British scientists estimate the Delta variant is from 40% to as much as 80% more infectious than the Alpha variant, or B.1.1.7, which was first identified in England last year, is now prevalent in the U.S. and is itself more contagious than the version of the virus that emerged in China in 2019.


Researchers in China reported in July that people infected with the Delta variant had about 1,000 times more viral particles in their respiratory tracts than those with the original strain.


The researchers also reported that people become infectious sooner.


Wendy Barclay, professor of Virology at Imperial College London, said swab tests suggest that Delta infects people with a greater virus load, which means they exhale more of it for others to catch. The mutations also appear to make the variant more effective at attaching itself to cells in human airways. The combination means that an infected person is—other things being equal—likely to infect more people and that people require less exposure to become infected.


Scientists don’t yet know whether the Delta variant is deadlier than other variants, but a study published in the Lancet medical journal estimated that the risk of hospitalization after infection with Delta could be 85% higher than with Alpha.


Is the Delta variant riskier for children than earlier variants?


Studies suggest that children are at significantly lower risk for serious illness or death from Covid-19. But some do fall sick, and several hundred children in the U.S. have died of the disease. Hospitals in some Southern and Midwestern states hit hard by Delta cases have reported treating younger Covid-19 patients than during previous surges, including more children.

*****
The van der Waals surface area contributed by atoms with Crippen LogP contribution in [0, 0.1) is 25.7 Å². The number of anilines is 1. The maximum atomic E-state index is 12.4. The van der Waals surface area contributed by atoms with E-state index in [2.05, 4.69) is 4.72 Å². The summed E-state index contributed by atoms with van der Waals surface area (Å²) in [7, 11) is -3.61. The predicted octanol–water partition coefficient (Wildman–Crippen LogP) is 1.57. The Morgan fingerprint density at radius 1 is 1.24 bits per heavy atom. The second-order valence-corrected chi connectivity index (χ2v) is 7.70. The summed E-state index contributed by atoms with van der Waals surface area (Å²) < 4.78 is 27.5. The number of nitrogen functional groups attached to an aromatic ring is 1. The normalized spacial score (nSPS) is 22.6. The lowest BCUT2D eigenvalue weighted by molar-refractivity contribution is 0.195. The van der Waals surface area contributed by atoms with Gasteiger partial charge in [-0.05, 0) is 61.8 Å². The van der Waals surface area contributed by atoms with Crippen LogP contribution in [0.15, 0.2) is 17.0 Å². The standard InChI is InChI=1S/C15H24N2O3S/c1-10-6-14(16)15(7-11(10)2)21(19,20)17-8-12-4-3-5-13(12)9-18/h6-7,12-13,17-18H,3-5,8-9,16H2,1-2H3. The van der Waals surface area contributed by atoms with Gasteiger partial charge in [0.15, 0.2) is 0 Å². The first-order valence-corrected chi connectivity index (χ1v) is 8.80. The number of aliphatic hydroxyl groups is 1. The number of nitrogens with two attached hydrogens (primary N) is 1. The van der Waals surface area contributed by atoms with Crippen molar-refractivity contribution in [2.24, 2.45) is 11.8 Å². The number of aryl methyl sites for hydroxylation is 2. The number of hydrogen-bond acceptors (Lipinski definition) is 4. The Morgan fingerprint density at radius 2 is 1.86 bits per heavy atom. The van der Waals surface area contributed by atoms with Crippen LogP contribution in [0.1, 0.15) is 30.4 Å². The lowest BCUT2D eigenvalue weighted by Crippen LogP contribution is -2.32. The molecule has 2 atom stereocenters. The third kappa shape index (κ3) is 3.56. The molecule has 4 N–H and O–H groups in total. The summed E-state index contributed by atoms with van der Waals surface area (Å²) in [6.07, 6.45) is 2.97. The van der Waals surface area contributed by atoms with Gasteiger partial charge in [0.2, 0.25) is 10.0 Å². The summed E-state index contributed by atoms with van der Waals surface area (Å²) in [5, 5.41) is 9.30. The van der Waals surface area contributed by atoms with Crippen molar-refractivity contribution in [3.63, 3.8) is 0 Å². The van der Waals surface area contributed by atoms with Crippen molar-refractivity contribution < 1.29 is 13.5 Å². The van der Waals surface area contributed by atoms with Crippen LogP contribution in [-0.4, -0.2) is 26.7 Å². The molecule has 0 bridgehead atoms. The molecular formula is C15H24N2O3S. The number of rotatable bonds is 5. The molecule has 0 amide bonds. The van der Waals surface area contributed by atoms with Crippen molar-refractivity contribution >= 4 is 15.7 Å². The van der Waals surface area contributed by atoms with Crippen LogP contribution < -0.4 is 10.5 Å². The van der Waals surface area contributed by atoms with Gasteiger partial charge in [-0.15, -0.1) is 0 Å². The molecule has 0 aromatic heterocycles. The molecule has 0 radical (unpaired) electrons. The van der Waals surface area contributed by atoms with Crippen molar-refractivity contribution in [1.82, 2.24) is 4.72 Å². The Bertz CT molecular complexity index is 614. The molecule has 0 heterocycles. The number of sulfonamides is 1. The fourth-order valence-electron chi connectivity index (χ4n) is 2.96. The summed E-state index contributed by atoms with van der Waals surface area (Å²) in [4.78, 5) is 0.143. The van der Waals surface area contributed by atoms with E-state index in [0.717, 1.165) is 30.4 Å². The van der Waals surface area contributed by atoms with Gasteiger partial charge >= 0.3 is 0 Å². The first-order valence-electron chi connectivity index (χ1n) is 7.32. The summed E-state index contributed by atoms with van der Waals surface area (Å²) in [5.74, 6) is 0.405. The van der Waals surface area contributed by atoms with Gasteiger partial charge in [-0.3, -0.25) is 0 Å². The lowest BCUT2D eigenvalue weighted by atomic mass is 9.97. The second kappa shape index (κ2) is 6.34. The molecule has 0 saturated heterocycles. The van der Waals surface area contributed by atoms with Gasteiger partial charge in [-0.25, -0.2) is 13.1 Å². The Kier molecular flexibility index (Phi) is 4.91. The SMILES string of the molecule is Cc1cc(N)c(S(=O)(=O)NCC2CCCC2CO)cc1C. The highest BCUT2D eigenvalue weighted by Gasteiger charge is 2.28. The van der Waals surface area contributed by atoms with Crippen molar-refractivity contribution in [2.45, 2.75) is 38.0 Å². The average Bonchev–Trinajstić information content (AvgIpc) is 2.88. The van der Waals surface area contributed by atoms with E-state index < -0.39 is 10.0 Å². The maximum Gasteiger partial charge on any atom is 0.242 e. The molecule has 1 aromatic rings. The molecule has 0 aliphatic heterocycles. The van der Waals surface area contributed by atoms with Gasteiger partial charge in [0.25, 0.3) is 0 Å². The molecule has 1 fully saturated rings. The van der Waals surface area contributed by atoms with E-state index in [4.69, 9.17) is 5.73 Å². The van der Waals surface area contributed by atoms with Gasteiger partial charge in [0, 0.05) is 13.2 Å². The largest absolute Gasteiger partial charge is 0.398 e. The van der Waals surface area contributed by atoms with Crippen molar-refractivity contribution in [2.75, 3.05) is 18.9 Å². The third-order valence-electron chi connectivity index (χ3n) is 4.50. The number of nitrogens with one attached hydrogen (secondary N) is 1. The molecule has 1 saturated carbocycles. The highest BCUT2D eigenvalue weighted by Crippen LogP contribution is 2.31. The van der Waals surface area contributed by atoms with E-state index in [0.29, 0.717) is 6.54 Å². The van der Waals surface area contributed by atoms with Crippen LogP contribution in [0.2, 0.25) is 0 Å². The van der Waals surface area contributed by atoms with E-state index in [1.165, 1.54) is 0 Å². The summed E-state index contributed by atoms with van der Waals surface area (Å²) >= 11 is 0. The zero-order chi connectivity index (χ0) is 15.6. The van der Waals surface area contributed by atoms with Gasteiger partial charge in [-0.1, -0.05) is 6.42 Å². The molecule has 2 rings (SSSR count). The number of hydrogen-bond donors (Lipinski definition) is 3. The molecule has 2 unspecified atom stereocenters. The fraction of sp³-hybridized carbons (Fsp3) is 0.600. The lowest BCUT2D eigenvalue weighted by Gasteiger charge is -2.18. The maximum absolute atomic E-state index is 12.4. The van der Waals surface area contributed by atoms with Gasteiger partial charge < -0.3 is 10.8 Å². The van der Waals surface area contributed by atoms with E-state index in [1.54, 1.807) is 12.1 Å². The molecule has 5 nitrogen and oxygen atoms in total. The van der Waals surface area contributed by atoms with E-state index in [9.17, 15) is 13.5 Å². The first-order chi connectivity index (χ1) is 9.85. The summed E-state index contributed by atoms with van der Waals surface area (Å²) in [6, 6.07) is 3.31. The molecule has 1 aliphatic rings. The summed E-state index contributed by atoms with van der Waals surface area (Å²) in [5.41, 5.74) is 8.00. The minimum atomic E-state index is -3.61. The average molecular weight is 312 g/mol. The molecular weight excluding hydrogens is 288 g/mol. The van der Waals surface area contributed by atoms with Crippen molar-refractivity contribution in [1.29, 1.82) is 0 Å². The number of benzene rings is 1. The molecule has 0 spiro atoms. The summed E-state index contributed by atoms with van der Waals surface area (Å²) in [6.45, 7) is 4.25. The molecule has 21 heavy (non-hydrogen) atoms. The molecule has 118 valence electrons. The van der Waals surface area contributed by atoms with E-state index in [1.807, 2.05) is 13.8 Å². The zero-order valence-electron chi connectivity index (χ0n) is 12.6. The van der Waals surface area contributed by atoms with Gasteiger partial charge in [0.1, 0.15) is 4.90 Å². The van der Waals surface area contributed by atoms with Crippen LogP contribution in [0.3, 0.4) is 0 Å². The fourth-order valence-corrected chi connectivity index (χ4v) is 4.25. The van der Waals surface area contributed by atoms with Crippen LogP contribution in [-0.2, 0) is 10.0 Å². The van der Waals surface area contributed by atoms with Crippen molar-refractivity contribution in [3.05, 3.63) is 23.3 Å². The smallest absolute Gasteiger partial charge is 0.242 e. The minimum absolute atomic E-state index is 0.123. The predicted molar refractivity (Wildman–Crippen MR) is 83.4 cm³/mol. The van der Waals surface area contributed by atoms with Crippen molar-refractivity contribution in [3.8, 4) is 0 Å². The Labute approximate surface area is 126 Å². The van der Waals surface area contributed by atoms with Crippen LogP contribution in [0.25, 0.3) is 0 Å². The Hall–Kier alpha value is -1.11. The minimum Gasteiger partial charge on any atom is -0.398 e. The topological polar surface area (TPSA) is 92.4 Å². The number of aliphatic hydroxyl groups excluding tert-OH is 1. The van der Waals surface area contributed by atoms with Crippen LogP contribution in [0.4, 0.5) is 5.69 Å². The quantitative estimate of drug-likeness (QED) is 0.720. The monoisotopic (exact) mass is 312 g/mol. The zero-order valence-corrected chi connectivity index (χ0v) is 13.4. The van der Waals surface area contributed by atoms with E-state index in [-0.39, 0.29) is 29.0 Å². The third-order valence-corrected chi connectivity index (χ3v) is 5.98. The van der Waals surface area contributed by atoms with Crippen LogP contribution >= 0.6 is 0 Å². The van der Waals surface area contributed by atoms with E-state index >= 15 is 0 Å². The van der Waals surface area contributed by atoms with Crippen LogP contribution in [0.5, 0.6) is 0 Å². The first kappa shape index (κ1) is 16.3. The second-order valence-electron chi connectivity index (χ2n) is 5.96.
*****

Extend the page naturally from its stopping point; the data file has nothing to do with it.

The Delta variant threatens to infect more children because it is so contagious. The CDC changed its guidance for masks in schools in July, recommending that everyone in K-12 schools wear one this fall rather than just the unvaccinated, because of the Delta variant’s rapid spread.


Will existing vaccines work against this variant?


Designed to target the earliest coronavirus version, Covid-19 vaccines are holding up well against the Delta variant because it isn’t different enough from the earlier strain to evade the shots, researchers say. The vaccines generate neutralizing antibodies, which prevent the virus from entering cells and replicating. The number of antibodies generated in fully vaccinated people is still so high that enough antibodies can bind to the spike protein and block the virus, researchers say.


No vaccine is 100% effective. While vaccines in use in the U.S. and Europe appear to work well at preventing symptomatic Covid-19 and serious illness, research shows, they appear to work slightly less well than against earlier versions of the virus.


The CDC in August strengthened its recommendation that pregnant women be inoculated against Covid-19 along with most other people 12 years of age or older, saying data showed no increased risk of miscarriage or other safety concerns among those who were vaccinated during pregnancy.


Vaccines from Pfizer and BioNTech as well as from AstraZeneca PLC were highly effective against the Delta variant after two doses, according to a study of nearly 20,000 people published in July in the New England Journal of Medicine.